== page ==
Howardena Pindell brought Pointillism back from the dead with buoyant, celebratory canvases. Starting in the 1970s, she scattered hole-punched, colored dots across her paintings. The results often look like fallen confetti, with an underlying grid peeking from beneath the paint. Pindell eschewed paint completely in some works, coating boards with multi-hued, multi-sized hole punches. Sometimes, she piled on the rectangles of paper from which dots had been punched—creating a sense of presence and absence; of positive and negative space. In the 1980s, Pindell worked on irregularly shaped, unstretched canvases that similarly incorporated the hole-punch motif. When exhibited, they lie flat against the wall, recalling nubby, textured quilts or blankets. Earlier this year, the Museum of Contemporary Art, Chicago mounted Pindell’s first major survey. Her shimmering, unapologetically beautiful works are finally finding a place in art history.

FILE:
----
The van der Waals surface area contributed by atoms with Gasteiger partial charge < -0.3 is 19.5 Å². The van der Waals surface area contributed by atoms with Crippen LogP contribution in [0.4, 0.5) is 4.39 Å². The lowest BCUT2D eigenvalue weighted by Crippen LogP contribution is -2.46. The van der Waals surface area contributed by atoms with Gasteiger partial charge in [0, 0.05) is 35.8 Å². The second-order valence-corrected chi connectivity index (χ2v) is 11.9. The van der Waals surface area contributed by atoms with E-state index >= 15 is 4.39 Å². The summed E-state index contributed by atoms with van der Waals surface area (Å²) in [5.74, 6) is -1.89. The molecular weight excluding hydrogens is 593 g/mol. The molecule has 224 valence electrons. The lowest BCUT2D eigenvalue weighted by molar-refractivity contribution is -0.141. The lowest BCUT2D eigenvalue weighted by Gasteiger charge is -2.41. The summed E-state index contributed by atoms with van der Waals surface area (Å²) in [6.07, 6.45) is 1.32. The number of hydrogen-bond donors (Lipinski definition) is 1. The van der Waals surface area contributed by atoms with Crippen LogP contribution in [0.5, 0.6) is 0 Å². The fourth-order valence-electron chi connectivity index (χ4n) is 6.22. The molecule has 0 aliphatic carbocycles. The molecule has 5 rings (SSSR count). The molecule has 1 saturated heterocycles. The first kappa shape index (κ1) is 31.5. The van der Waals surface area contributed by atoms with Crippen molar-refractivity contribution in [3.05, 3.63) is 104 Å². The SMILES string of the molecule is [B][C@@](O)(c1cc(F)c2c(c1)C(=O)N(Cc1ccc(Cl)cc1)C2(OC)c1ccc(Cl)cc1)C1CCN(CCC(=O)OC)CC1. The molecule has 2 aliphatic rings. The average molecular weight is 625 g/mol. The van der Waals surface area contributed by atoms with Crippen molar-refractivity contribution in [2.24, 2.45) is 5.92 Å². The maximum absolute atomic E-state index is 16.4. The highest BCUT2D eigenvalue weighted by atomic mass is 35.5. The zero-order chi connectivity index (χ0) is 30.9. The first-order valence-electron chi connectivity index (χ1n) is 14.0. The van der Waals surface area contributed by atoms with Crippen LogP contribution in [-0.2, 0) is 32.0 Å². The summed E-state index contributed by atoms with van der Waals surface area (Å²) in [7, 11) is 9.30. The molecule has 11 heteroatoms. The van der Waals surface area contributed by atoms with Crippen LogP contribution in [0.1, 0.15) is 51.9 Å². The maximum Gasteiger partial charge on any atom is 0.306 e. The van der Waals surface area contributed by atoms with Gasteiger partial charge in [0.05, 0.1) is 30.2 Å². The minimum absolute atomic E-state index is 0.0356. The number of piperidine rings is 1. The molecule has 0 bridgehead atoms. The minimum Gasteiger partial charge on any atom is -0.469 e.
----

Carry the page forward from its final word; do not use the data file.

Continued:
– Alina Cohen